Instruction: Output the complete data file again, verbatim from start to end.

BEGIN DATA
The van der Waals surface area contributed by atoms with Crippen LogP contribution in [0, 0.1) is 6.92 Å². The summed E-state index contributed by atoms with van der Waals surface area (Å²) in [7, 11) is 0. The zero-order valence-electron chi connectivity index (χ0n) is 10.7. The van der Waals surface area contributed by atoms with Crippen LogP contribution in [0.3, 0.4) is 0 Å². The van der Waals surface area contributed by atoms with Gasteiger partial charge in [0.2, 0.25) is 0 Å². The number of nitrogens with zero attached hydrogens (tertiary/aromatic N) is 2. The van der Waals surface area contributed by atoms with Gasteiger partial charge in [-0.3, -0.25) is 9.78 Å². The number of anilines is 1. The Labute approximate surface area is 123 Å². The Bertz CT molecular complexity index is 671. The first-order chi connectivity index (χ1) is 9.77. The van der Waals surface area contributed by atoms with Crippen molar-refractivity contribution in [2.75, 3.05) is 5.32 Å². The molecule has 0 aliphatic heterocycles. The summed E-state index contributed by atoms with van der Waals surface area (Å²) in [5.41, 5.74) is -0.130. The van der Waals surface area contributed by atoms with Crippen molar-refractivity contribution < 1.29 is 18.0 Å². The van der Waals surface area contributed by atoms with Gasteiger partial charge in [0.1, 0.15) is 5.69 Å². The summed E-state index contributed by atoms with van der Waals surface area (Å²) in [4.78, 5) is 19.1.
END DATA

The van der Waals surface area contributed by atoms with Crippen LogP contribution in [0, 0.1) is 6.92 Å². The summed E-state index contributed by atoms with van der Waals surface area (Å²) in [7, 11) is 0. The zero-order valence-electron chi connectivity index (χ0n) is 10.7. The van der Waals surface area contributed by atoms with Crippen LogP contribution in [0.3, 0.4) is 0 Å². The van der Waals surface area contributed by atoms with Gasteiger partial charge in [0.2, 0.25) is 0 Å². The number of nitrogens with zero attached hydrogens (tertiary/aromatic N) is 2. The van der Waals surface area contributed by atoms with Gasteiger partial charge in [-0.3, -0.25) is 9.78 Å². The number of anilines is 1. The Labute approximate surface area is 123 Å². The Bertz CT molecular complexity index is 671. The first-order chi connectivity index (χ1) is 9.77. The van der Waals surface area contributed by atoms with Crippen molar-refractivity contribution in [2.75, 3.05) is 5.32 Å². The molecule has 0 aliphatic heterocycles. The summed E-state index contributed by atoms with van der Waals surface area (Å²) in [5.41, 5.74) is -0.130. The van der Waals surface area contributed by atoms with Crippen molar-refractivity contribution < 1.29 is 18.0 Å². The van der Waals surface area contributed by atoms with Gasteiger partial charge in [0.1, 0.15) is 5.69 Å². The summed E-state index contributed by atoms with van der Waals surface area (Å²) in [4.78, 5) is 19.1.